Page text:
MS Access One-To-One Relationship
MS Access One-To-One Relationship - Learn MS Access in simple and easy steps starting from basic to advanced concepts with examples including Overview. These primary key fields will later be used to create a many-to-many relationship between these tables. If you want to know how to create a table in design view. Describes how to define relationships in a database in Access , Access , Access , Access , or Access This article applies only to a Microsoft Access database .mdb socialgamenews.info). . When you create a relationship between tables, the related fields do not have to have the same.
However, setting up an outer join shows all the records in the Companies table, including those in which there is no corresponding record in the Contacts table. NOTE An outer join is also called a left-outer join. To see why, consider a one-to-many relation. Here, the "left" side is the "one," table and the "right" side is the "many" table. So this type of join includes every record from the "one" left side and only those matching records from the "many" right side.
You use the term left-outer join when you need to differentiate it from a right-outer join. In a one-to-many relation, this type of join includes every record from the "many" right side and only those matching records from the "one" left side. Self-joins are handy for tables that include different fields with the same type of information. For example, the Northwind Employees table has an EmployeeID field that lists the identification number of each employee.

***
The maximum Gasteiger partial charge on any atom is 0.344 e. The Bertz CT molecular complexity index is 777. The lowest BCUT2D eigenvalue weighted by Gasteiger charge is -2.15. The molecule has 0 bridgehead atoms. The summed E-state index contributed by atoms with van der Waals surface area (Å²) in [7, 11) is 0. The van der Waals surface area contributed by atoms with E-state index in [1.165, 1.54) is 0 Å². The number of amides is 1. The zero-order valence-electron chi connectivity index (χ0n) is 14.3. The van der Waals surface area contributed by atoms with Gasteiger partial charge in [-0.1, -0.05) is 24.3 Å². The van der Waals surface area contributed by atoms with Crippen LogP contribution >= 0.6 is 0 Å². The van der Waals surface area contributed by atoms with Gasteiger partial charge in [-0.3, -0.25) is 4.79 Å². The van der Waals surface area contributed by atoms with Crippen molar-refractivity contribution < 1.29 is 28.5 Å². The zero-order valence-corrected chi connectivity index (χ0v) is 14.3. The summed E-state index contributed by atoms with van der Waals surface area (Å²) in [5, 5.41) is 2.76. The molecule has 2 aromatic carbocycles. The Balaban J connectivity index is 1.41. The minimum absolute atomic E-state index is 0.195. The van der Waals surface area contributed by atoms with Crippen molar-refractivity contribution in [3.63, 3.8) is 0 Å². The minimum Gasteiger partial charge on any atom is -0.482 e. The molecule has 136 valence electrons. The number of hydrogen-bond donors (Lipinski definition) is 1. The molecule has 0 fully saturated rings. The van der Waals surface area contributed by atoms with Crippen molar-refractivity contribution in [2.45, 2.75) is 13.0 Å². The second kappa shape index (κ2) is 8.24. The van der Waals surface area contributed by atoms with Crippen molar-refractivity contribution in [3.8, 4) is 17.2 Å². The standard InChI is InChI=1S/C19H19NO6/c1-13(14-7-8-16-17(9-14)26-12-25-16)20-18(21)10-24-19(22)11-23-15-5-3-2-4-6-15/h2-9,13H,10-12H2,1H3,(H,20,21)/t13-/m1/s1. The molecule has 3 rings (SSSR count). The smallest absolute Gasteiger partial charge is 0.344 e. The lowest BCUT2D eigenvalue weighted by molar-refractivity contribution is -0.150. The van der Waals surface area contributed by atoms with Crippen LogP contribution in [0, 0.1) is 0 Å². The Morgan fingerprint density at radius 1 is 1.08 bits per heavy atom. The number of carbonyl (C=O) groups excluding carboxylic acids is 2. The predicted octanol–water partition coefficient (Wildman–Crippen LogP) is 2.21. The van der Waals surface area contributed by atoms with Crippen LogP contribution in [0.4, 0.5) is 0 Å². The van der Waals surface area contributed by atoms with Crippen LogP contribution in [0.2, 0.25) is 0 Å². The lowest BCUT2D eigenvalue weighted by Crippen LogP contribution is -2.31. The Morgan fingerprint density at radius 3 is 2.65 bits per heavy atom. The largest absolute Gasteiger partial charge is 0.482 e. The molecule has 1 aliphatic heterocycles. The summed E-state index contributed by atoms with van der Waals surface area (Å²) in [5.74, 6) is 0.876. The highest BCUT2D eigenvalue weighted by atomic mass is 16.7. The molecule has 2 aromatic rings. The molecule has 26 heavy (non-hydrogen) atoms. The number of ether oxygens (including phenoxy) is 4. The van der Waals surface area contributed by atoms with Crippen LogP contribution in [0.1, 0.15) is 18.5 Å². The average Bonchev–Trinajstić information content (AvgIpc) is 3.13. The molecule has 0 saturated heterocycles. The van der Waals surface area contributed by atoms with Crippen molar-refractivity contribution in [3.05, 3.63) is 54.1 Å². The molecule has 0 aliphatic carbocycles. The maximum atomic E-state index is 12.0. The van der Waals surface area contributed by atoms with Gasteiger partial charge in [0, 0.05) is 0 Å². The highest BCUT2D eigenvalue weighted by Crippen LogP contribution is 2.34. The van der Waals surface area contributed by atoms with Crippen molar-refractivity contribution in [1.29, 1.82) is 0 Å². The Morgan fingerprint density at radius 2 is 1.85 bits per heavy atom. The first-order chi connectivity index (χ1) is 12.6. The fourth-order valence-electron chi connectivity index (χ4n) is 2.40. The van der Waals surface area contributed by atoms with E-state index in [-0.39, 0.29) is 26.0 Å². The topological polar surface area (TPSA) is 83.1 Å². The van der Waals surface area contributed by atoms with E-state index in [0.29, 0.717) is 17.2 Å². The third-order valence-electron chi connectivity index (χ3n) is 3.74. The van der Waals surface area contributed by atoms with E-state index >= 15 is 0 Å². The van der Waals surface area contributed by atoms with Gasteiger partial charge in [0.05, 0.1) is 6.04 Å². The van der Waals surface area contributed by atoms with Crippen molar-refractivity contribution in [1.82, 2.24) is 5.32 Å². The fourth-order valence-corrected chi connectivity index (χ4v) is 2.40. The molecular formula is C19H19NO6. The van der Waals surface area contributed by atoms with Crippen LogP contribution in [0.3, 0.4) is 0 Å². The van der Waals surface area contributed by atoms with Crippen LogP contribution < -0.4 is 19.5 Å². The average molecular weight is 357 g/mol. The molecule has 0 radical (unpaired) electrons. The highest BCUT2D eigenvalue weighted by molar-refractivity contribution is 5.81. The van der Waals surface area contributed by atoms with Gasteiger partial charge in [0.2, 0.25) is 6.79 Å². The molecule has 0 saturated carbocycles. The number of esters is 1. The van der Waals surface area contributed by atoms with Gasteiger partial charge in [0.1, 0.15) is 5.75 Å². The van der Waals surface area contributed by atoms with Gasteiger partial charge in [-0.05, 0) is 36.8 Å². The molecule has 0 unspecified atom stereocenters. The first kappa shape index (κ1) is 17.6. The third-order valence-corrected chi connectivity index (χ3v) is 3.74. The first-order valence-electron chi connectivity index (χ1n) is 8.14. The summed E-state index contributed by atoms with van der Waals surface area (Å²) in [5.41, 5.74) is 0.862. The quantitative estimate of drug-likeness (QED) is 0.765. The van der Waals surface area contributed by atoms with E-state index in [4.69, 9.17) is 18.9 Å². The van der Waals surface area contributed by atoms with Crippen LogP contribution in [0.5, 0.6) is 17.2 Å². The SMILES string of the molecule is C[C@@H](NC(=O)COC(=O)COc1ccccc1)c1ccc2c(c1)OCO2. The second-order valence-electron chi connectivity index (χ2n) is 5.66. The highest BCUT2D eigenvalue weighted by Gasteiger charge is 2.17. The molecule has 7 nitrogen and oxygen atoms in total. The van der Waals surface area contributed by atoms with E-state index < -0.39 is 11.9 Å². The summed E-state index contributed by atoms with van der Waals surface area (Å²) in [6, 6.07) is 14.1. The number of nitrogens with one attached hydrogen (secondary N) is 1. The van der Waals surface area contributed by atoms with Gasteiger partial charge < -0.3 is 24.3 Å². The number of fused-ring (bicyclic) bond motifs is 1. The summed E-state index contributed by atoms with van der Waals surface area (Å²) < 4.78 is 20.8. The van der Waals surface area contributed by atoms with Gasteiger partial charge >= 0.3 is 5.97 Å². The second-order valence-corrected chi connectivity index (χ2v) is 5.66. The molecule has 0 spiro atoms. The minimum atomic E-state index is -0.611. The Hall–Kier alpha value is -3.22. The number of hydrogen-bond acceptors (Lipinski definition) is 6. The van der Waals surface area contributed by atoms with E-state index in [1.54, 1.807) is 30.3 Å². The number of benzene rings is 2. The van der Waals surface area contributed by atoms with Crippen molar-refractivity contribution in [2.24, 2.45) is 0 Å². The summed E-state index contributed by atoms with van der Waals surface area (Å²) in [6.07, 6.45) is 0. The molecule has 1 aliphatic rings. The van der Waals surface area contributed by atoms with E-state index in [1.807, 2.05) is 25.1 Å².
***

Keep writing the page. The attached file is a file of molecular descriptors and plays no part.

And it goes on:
The same table also includes a ReportsTo field that lists the identification number of the employee's manager. To display the name of each employee's manager, you use a second copy of the Employees table and join the EmployeeID and ReportsTo fields. For example, suppose you want to compare the unit price data in Northwind's Order Details table with the unit price data in the Products table. Specifically, you want to see those orders where the unit price of the order differs from the unit price of the product.
In this case, you look for records where the [Order Details]. UnitPrice field is not equal to the [Products]. Adding Tables to the Relationships Window If you need to establish a new relationship between two tables, your first order of business is to add the tables to the Relationships window.
Create a many-to-many relationship in Access
Here are the steps to follow: Access displays the Show Table dialog box, shown in Figure 3. Click the table you want to add. Access adds the table to the Relationships window. Repeat steps 2 and 3 to add more tables. Click Close to return to the Relationships window. Joining Tables To create a join between two tables or a self-join between two copies of the same tableuse the mouse to click and drag one of the related fields and drop it on the other. Here are the specific steps: Add the tables you want to join.
Arrange the table boxes so that in each box you can see the fields you want to use for the join. Click and drag the related field from one table and drop it on the related field in the other table.
- Establishing Table Relationships
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Access displays the Edit Relationships dialog box, shown in Figure 3. The grid should show the names of the fields in each table that you want to relate.
MS Access - One-To-One Relationship
If not, use the drop-down list in one or both cells to click the correct field or fields. The foreign key side is also denoted by a key symbol. How to define relationships between tables When you create a relationship between tables, the related fields do not have to have the same names. However, related fields must have the same data type unless the primary key field is an AutoNumber field.